i also had this issue with a good friend of mine briefly after Nile was born, but things have since settled down and now it's sort of reverted back to how it was before. i think that it's impossible for non-moms to comprehend how much this parenting thing really means until they do it for themselves (just like it was impossible for any of us to truly "get" what our parents did for us until we became parents ourselves). it's odd because i found that some friends wanted our friendship to continue as if nothing had changed after Nile was born when in fact im my heart and in my world EVERYTHING had changed. those are the friends who have since fallen by the wayside & the ones who truly matter & care have made the necessary adjustments (just as i have had to do). it's a juggling act! sorry, i'm rambling. hope you can make some sense out of this!

  • At 10:38 AM, Anonymous Anonymous said…

    As the single (engaged), childless (this year), long-distance best friend of a married-with-a-wee-one, I'd like to suggest another possibility. That your childless friend talking about how she might handle things is her way of relating to you in this new role. Keep in mind that until we do those big things that change our roles and our fundamental way of seeing the world (get married, have children, lose a parent), much of our friendships with other chicks often is about sharing our take on our girlfriend's situation.

    Remember? A boss does this, a date does this, etc - we advise. It is, by and large, a type of female communication. So maybe she was relating, but just isn't in the same space. Yet. ~AEM

  • At 3:54 PM, Blogger Tammy said…

    I've been meaning to reply to this post all week, but my ideas weren't formulated and I needed to let things percolate for a while.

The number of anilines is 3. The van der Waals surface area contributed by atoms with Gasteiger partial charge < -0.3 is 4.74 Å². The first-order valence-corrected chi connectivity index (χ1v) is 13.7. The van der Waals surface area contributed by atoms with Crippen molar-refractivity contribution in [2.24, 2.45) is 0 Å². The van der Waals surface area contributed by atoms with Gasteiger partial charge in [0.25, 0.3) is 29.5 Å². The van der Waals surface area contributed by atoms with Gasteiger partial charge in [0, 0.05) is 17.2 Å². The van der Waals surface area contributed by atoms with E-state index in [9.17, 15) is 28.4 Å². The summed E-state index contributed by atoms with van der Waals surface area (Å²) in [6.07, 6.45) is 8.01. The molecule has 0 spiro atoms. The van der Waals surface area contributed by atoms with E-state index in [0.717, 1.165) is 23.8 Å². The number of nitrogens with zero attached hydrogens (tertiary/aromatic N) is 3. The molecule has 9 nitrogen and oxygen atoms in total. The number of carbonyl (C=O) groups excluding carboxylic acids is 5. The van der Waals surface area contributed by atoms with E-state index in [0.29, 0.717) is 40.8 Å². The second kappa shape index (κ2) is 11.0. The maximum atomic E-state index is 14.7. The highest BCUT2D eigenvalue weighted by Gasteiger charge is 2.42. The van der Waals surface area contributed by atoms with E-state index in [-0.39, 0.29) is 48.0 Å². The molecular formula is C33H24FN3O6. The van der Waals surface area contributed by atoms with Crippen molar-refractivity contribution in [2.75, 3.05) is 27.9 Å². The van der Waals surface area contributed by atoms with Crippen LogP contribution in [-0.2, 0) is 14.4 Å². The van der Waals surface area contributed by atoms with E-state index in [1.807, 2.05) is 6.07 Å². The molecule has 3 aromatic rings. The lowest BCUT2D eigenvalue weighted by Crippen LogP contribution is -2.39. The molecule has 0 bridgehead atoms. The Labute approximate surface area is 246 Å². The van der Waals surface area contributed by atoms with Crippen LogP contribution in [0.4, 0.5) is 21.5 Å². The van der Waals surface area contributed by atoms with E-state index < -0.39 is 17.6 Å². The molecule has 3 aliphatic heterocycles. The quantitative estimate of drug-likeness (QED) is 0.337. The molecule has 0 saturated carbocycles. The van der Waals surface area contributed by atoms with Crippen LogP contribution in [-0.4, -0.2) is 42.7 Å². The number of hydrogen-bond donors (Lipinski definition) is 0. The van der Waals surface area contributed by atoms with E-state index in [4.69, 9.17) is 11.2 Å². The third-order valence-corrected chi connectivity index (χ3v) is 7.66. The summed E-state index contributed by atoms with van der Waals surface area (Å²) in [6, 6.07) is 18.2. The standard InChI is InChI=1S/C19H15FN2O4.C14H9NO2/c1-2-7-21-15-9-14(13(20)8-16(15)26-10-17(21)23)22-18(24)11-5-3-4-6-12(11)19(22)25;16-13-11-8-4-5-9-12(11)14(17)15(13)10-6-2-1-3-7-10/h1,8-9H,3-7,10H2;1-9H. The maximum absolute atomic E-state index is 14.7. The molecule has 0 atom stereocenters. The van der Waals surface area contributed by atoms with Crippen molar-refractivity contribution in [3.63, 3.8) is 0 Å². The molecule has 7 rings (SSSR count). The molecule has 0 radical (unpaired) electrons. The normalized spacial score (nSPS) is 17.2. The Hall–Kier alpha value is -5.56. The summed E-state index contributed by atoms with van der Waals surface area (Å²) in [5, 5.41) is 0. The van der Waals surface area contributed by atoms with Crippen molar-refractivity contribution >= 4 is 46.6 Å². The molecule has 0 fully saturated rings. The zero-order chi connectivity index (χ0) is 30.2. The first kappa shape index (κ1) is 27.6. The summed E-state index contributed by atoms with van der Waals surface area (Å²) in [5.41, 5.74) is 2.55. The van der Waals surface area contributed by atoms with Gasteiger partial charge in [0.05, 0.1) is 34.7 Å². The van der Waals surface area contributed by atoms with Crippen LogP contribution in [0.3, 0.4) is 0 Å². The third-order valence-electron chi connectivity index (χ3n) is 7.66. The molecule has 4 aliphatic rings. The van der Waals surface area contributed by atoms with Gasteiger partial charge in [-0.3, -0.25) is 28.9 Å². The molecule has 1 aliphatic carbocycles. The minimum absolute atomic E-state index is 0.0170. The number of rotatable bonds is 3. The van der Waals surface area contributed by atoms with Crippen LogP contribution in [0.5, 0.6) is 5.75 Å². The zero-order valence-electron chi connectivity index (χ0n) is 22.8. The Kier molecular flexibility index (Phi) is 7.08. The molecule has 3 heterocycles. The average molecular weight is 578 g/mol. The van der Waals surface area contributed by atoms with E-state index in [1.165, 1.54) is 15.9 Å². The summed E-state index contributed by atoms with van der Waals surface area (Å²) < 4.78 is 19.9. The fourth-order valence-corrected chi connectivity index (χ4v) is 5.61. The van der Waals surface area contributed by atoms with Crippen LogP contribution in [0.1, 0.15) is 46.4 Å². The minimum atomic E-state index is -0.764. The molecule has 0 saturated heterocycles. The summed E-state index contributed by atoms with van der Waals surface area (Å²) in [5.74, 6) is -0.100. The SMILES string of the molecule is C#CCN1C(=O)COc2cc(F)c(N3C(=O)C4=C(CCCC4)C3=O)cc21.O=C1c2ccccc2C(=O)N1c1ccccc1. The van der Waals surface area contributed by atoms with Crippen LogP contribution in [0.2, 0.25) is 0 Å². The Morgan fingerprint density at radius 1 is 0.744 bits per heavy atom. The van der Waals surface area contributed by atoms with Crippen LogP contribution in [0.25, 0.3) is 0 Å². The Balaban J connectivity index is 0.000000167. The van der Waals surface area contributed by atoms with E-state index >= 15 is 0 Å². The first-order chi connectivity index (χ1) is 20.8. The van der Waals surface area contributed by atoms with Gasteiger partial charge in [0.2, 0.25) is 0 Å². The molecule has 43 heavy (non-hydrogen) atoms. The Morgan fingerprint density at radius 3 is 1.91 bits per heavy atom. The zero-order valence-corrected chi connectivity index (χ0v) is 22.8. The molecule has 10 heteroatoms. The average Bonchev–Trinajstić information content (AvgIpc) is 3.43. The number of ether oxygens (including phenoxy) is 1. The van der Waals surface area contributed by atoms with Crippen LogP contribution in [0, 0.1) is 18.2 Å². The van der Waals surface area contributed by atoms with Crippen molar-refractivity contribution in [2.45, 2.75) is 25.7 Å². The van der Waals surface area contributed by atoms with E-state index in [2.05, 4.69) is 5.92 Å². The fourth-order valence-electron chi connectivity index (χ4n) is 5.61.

I think the previous poster hit the nail on the head, that when people who don't have kids talk about what they'd do as parents, it is in fact a sort of empathy. And like Melissa said, I think that it's impossible to get what a big deal being a mother is unless you are one. I can remember all sorts of episodes from my childfree days where I definitely I know I misspoke to friends and family with children. I still blush to think about it, but to my own credit, I always meant well.

    One thing that, to me, signifies just how far removed the childfree are from the childed (I just made that word up) is when childfree friends tell me things like, "You haven't changed!" and they mean it as a compliment. I think this comment is a corollary to the fact that so many people -- a pre-Sam version of myself included -- tout "not changing" as a virtue after you have kids, as in "Having kids won't change me! I'm going to be the same person doing the same things as I did before! I'll just have a kid with me!"

    Can you hear that? That's the sound of me killing myself laughing over here. Because OF COURSE I've changed enormously. In many ways I feel like a completely new (and hopefully better) person, which is why I think I tend to look kind of shocked when I hear the "You haven't changed at all" compliment.

    Have I veered too far off track? I'm operating on about four hours of sleep, but that's a story for another day.

    Anyway, I think the same rule should apply to post-pregnancy friendship as applies to your primary relationship: no break-ups allowed in the first year or so after the baby is born, because everyone involved -- including friends -- is still reeling from new-baby insanity.